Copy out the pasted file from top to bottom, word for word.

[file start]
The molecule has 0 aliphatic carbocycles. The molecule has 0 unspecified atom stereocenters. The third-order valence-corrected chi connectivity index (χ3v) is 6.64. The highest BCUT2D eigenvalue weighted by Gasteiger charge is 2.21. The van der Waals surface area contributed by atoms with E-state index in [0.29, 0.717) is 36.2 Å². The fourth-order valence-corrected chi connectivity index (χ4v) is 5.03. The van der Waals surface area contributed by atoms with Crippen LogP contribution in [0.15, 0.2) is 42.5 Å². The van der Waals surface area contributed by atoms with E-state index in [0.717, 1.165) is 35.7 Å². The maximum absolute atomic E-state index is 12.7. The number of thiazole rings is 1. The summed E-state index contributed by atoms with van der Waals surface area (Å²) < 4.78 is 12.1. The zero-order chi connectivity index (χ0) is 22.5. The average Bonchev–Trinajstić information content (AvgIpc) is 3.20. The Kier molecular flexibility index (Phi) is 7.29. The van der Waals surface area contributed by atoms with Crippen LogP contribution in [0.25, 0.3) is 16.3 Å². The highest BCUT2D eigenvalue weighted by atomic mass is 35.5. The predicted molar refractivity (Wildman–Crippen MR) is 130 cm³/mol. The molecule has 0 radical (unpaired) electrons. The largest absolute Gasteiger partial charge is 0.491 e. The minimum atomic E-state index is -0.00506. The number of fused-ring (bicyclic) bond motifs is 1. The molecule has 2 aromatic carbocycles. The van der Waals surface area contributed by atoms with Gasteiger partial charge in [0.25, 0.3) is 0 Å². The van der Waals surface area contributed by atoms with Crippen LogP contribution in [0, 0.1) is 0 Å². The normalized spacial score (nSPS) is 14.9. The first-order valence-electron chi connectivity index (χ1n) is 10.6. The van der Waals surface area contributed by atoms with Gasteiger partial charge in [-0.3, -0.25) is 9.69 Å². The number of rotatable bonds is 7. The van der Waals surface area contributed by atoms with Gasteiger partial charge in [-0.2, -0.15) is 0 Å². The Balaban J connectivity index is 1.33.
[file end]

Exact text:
The molecule has 0 aliphatic carbocycles. The molecule has 0 unspecified atom stereocenters. The third-order valence-corrected chi connectivity index (χ3v) is 6.64. The highest BCUT2D eigenvalue weighted by Gasteiger charge is 2.21. The van der Waals surface area contributed by atoms with E-state index in [0.29, 0.717) is 36.2 Å². The fourth-order valence-corrected chi connectivity index (χ4v) is 5.03. The van der Waals surface area contributed by atoms with Crippen LogP contribution in [0.15, 0.2) is 42.5 Å². The van der Waals surface area contributed by atoms with E-state index in [0.717, 1.165) is 35.7 Å². The maximum absolute atomic E-state index is 12.7. The number of thiazole rings is 1. The summed E-state index contributed by atoms with van der Waals surface area (Å²) < 4.78 is 12.1. The zero-order chi connectivity index (χ0) is 22.5. The average Bonchev–Trinajstić information content (AvgIpc) is 3.20. The Kier molecular flexibility index (Phi) is 7.29. The van der Waals surface area contributed by atoms with Crippen LogP contribution in [0.25, 0.3) is 16.3 Å². The highest BCUT2D eigenvalue weighted by atomic mass is 35.5. The predicted molar refractivity (Wildman–Crippen MR) is 130 cm³/mol. The molecule has 0 radical (unpaired) electrons. The largest absolute Gasteiger partial charge is 0.491 e. The minimum atomic E-state index is -0.00506. The number of fused-ring (bicyclic) bond motifs is 1. The molecule has 2 aromatic carbocycles. The van der Waals surface area contributed by atoms with Gasteiger partial charge in [0.25, 0.3) is 0 Å². The van der Waals surface area contributed by atoms with Crippen LogP contribution in [0, 0.1) is 0 Å². The normalized spacial score (nSPS) is 14.9. The first-order valence-electron chi connectivity index (χ1n) is 10.6. The van der Waals surface area contributed by atoms with Gasteiger partial charge in [-0.3, -0.25) is 9.69 Å². The number of rotatable bonds is 7. The van der Waals surface area contributed by atoms with Gasteiger partial charge in [-0.2, -0.15) is 0 Å². The Balaban J connectivity index is 1.33.